The Liberals claim that the environment and the economy go hand in hand, but they constantly throw up roadblocks that hurt Atlantic provinces. It is continuously “no” with the government, and New Brunswick deserves a “yes”.

Will the Liberals work with the Province of New Brunswick and support the Maritime Iron project, and the hundreds of jobs it will create?

EmploymentOral Questions

2:45 p.m.

North Vancouver B.C.

Liberal

Jonathan Wilkinson LiberalMinister of Environment and Climate Change

Mr. Speaker, the economy and the environment certainly need to go together as we move forward. The hon. member should know that with the project in question, the issue is the emissions of greenhouse gases, which is entirely a provincial issue.

Premier Higgs has a climate plan and a target, and it is up to him to determine how he is going to meet those emissions targets.

Forestry IndustryOral Questions

2:45 p.m.

Conservative

Cathy McLeod Conservative Kamloops—Thompson—Cariboo, BC

Mr. Speaker, the Prime Minister said one of his most important roles was to protect jobs. Did he mean only certain jobs were worthy of his protection?

He has failed to acknowledge the softwood lumber crisis in British Columbia. He did not put it in the mandate letter for the minister. The so-called softwood lumber action plan expired a while ago, and a lot of the money got doled out to provinces that were not even suffering from softwood tariffs.

Would the minister stand up today and commit to helping rural Canadians impacted by this forestry crisis?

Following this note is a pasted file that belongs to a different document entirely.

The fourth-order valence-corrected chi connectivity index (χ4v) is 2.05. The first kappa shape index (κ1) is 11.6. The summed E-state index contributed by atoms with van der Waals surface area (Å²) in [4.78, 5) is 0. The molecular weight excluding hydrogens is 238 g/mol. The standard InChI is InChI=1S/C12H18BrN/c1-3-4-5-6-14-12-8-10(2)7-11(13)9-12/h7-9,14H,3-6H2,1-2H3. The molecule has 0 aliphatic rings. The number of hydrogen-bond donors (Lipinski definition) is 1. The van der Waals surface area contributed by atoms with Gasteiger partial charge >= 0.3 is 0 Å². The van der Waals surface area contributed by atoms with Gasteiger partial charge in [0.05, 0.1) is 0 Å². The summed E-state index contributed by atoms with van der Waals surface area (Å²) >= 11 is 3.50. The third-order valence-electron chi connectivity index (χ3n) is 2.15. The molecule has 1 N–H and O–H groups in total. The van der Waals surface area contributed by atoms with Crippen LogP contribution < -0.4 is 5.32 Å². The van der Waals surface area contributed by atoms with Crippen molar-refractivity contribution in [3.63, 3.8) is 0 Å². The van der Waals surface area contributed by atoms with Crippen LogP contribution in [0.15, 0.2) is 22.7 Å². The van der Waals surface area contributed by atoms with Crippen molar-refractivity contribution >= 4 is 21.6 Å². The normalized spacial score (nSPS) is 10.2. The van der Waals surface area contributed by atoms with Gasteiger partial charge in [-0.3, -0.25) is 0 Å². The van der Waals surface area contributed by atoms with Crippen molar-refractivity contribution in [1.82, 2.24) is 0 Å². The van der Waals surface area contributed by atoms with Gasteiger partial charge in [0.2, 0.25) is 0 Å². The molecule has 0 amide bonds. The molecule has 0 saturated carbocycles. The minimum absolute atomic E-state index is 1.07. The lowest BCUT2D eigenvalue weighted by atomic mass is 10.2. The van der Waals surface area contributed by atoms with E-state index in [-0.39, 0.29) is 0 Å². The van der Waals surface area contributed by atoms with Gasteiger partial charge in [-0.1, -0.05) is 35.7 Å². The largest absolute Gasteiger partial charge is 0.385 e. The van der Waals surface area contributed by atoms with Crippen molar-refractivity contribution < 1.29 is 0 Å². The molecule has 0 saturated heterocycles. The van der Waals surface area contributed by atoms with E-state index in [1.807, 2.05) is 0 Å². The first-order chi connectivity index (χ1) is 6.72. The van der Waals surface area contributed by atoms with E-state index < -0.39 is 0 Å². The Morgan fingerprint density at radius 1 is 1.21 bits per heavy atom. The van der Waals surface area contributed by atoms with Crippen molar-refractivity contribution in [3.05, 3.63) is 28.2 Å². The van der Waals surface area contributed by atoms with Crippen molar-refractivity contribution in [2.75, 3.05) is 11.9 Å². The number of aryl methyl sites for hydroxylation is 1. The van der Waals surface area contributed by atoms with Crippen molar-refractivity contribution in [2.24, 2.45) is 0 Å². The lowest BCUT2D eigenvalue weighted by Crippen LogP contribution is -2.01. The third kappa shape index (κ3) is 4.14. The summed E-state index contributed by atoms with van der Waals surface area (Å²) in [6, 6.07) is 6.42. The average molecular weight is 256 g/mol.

Forestry IndustryOral Questions

2:45 p.m.

University—Rosedale Ontario

Liberal

Chrystia Freeland LiberalDeputy Prime Minister and Minister of Intergovernmental Affairs

Mr. Speaker, as the member for Kamloops—Thompson—Cariboo is from B.C., I would like to thank Premier Horgan, with whom I spoke with at length yesterday about a trip I am making to Washington tomorrow to work on softwood lumber, NAFTA, aluminum and other issues.

Premier Horgan worked closely with our federal government. Softwood lumber is a priority, and I want to congratulate B.C. producers on the important recent Department of Commerce ruling, which has confirmed, as we have long said, the fairness of our softwood lumber industry.

Forestry IndustryOral Questions

2:50 p.m.

Conservative

Gérard Deltell Conservative Louis-Saint-Laurent, QC

Mr. Speaker, that is all well and good, but the problem is that the lumber industry is not concentrated exclusively out west. It operates across Canada. In Quebec, it represents 60,000 jobs and an $18-billion economy. That is a lot of money. The new NAFTA or NAFTA 0.5 negotiations yielded nothing for lumber workers.

I would like the minister to explain why nothing was done. Tomorrow, can she guarantee Canadian workers that the discussions will bear fruit for once?

Forestry IndustryOral Questions

2:50 p.m.

University—Rosedale Ontario

Liberal

Chrystia Freeland LiberalDeputy Prime Minister and Minister of Intergovernmental Affairs